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to infection so doctors needed a way to stop them from dying and created the technique of

amputations. While doing amputations, anesthesia was used. Nurses were called "sawbones."

While doing an amputation, the doctor would take a flap of skin from another part of the

soldier’s body and cover up the wound or the amputated section. Then they would tie off any

limbs or arteries with horsehair (unknown, Civil War Battlefield Surgery”). Amputations

depended on the efficiency of the surgeon. Civil War surgeons were more interested in speed

rather than the cleanliness of the hospital environment, not knowing about the danger of disease

spreading to others. An example of successful amputation was John B. Gordon’s amputation. He

survived through the aid of his wife who nursed him. He spent the most time with his wife, who

offered him tea, food, and comfort. Eventually, he returned to work with the rest of his arm

functioning. A “‘How To’ Guide for Civil War Surgeons” was an official guide for all surgeons

who were new to this practice and showed many techniques and allowed many descriptions for

surgeons to fully understand new methods (unknown, Civil War Battlefield Surgery”).

The famous and courageous Stonewall Jackson had a few physical and health conditions.

Jackson was often clumsy on the battlefield this was due to sleep deprivation on Jackson's battle

decisions in light of experimental data driving current calls for limiting the duty hours of

physicians (Reinhart, "Historical Implications of a Failing Heart" ). The illness of General

Robert E. Lee. was a hot topic for physicians. They were unfamiliar with this particular disease

and used pediatrics on him, which kept him functioning. After more was learned about this

disease, treatments were advanced with particular treatments and drugs such as antidepressants

(Reinhart, Richard A. "Historical Implications of a Failing Heart.").


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Clara Barton, who was born in Massachusetts, was greatly influenced by her parents who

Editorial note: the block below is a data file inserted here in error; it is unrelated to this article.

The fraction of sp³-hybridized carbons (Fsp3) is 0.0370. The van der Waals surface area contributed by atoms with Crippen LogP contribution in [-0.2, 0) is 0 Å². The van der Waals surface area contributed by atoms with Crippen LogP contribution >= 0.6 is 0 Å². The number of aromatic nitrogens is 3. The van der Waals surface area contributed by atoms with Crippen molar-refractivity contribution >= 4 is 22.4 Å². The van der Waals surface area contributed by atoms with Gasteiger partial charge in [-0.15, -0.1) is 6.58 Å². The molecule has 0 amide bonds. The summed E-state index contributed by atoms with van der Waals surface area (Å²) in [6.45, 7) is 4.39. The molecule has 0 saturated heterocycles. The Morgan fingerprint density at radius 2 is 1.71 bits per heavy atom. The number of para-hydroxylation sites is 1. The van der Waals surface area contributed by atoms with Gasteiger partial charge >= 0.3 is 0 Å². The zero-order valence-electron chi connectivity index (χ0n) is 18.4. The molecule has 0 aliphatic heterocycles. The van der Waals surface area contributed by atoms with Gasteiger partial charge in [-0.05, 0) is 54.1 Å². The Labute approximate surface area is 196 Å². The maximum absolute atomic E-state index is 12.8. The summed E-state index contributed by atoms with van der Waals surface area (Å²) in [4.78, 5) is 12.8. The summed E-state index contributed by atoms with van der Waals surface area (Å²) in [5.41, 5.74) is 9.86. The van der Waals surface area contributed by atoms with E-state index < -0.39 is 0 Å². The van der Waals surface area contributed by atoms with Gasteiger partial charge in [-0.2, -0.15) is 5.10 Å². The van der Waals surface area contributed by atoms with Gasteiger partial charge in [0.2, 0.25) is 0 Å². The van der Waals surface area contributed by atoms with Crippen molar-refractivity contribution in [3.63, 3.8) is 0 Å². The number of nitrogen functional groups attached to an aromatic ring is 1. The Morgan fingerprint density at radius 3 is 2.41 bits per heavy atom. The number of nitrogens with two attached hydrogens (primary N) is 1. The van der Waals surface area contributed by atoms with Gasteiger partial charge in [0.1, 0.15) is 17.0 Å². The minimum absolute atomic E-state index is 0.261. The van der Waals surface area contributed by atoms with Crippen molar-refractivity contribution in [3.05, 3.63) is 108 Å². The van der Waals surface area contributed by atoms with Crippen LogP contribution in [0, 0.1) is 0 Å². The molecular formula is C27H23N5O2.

favored abolition and championed women's rights. She was a teacher, nurse, Civil War heroine,

and founder of the American Red Cross. Clara Barton wrote down challenges the medical

professionals faced in these ghastly surroundings. Out of all the medical professionals on the

field and in the hospitals, surgeons had to be the most brave and the most trained ("Clara Barton:

teacher, nurse, Civil War heroine, founder of the American Red Cross."). Chloroform was used

during the Civil War when it was available. The use of chloroform as an anesthetic greatly

reduced the torture and trauma of the procedure. The chloroform was applied to a cloth and held

over the soldier's nose and mouth until the man was unconscious. Medicine inspired many to

write books, poems, and many forms of literature during and after the Civil War (Haushofer,

Lisa. "EXAMINATION."). Nurses saving soldiers from almost dying and soldiers courageous

acts in the battlefield created the Medal of Honor. The immense amount of fierce fighting,

deadly wounds, significant number of deaths were recognized, and the Medal of Honor was

established. This was an accomplishment as it recognized people and their strengths which

inspired many (unknown, "The Medal of Honor.")

The Civil War caused countless deaths from wounds, injuries, and mistreatment, and so

many other reasons-both medical and non medical, but the Civil War was also a learning and

growing experience for the medical field. The various injuries of the soldiers required doctors

and physicians to gain accurate knowledge in order to treat them. Clara Barton and the Sanitary

Commision placed the primary focus on improving the medical system, and from there, advances

in the treatment of soldiers, more sanitary hospitals, and new advances, such as the ambulance,

further established the beginnings of improvement in medicine. In conclusion, the War